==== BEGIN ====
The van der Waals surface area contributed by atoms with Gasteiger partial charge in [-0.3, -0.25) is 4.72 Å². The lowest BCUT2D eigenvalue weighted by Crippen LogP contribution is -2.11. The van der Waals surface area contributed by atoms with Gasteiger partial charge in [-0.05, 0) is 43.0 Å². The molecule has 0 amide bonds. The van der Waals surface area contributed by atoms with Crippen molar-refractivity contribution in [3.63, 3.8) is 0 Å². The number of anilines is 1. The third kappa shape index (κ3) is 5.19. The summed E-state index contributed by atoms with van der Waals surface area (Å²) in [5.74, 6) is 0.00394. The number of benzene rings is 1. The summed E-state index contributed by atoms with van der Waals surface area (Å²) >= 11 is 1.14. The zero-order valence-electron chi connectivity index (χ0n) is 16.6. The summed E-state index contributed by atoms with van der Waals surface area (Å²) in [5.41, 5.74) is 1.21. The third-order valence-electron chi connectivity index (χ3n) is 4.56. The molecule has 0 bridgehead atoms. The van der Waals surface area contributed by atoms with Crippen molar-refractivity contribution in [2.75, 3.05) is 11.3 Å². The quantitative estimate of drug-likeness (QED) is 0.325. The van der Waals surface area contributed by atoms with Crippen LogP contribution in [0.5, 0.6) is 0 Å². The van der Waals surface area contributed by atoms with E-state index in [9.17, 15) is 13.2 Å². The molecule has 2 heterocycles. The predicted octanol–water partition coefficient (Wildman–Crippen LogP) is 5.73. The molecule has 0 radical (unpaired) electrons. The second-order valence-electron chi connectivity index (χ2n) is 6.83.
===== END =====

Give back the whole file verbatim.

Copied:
The van der Waals surface area contributed by atoms with Gasteiger partial charge in [-0.3, -0.25) is 4.72 Å². The lowest BCUT2D eigenvalue weighted by Crippen LogP contribution is -2.11. The van der Waals surface area contributed by atoms with Gasteiger partial charge in [-0.05, 0) is 43.0 Å². The molecule has 0 amide bonds. The van der Waals surface area contributed by atoms with Crippen molar-refractivity contribution in [3.63, 3.8) is 0 Å². The number of anilines is 1. The third kappa shape index (κ3) is 5.19. The summed E-state index contributed by atoms with van der Waals surface area (Å²) in [5.74, 6) is 0.00394. The number of benzene rings is 1. The summed E-state index contributed by atoms with van der Waals surface area (Å²) >= 11 is 1.14. The zero-order valence-electron chi connectivity index (χ0n) is 16.6. The summed E-state index contributed by atoms with van der Waals surface area (Å²) in [5.41, 5.74) is 1.21. The third-order valence-electron chi connectivity index (χ3n) is 4.56. The molecule has 0 bridgehead atoms. The van der Waals surface area contributed by atoms with Crippen molar-refractivity contribution in [2.75, 3.05) is 11.3 Å². The quantitative estimate of drug-likeness (QED) is 0.325. The van der Waals surface area contributed by atoms with Crippen LogP contribution in [0.5, 0.6) is 0 Å². The van der Waals surface area contributed by atoms with E-state index in [9.17, 15) is 13.2 Å². The molecule has 2 heterocycles. The predicted octanol–water partition coefficient (Wildman–Crippen LogP) is 5.73. The molecule has 0 radical (unpaired) electrons. The second-order valence-electron chi connectivity index (χ2n) is 6.83.